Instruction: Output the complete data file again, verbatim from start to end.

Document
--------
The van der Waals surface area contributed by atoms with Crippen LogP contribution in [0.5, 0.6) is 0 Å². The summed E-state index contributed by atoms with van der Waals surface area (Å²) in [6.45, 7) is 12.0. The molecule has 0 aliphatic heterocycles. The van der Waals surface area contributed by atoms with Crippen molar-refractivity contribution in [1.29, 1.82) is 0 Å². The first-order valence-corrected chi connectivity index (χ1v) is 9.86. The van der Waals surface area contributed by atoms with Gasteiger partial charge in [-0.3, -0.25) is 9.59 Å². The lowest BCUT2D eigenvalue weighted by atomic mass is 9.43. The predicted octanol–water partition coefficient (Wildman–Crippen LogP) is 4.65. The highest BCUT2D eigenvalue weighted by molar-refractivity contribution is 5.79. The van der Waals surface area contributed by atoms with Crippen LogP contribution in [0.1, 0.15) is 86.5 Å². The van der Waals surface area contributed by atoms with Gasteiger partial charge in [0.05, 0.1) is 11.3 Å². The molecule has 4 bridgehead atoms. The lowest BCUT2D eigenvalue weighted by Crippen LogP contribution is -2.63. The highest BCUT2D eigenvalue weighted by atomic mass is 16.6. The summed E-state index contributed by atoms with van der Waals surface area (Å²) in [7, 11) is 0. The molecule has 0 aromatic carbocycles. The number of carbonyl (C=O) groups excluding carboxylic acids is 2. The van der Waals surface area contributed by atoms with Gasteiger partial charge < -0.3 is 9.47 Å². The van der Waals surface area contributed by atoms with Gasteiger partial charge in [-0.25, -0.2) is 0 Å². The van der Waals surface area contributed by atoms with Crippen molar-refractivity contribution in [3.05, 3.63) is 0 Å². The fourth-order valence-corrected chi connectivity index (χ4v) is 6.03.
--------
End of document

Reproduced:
The van der Waals surface area contributed by atoms with Crippen LogP contribution in [0.5, 0.6) is 0 Å². The summed E-state index contributed by atoms with van der Waals surface area (Å²) in [6.45, 7) is 12.0. The molecule has 0 aliphatic heterocycles. The van der Waals surface area contributed by atoms with Crippen molar-refractivity contribution in [1.29, 1.82) is 0 Å². The first-order valence-corrected chi connectivity index (χ1v) is 9.86. The van der Waals surface area contributed by atoms with Gasteiger partial charge in [-0.3, -0.25) is 9.59 Å². The lowest BCUT2D eigenvalue weighted by atomic mass is 9.43. The predicted octanol–water partition coefficient (Wildman–Crippen LogP) is 4.65. The highest BCUT2D eigenvalue weighted by molar-refractivity contribution is 5.79. The van der Waals surface area contributed by atoms with Crippen LogP contribution in [0.1, 0.15) is 86.5 Å². The van der Waals surface area contributed by atoms with Gasteiger partial charge in [0.05, 0.1) is 11.3 Å². The molecule has 4 bridgehead atoms. The lowest BCUT2D eigenvalue weighted by Crippen LogP contribution is -2.63. The highest BCUT2D eigenvalue weighted by atomic mass is 16.6. The summed E-state index contributed by atoms with van der Waals surface area (Å²) in [7, 11) is 0. The molecule has 0 aromatic carbocycles. The number of carbonyl (C=O) groups excluding carboxylic acids is 2. The van der Waals surface area contributed by atoms with Gasteiger partial charge < -0.3 is 9.47 Å². The van der Waals surface area contributed by atoms with Gasteiger partial charge in [-0.25, -0.2) is 0 Å². The van der Waals surface area contributed by atoms with Crippen molar-refractivity contribution in [3.05, 3.63) is 0 Å². The fourth-order valence-corrected chi connectivity index (χ4v) is 6.03.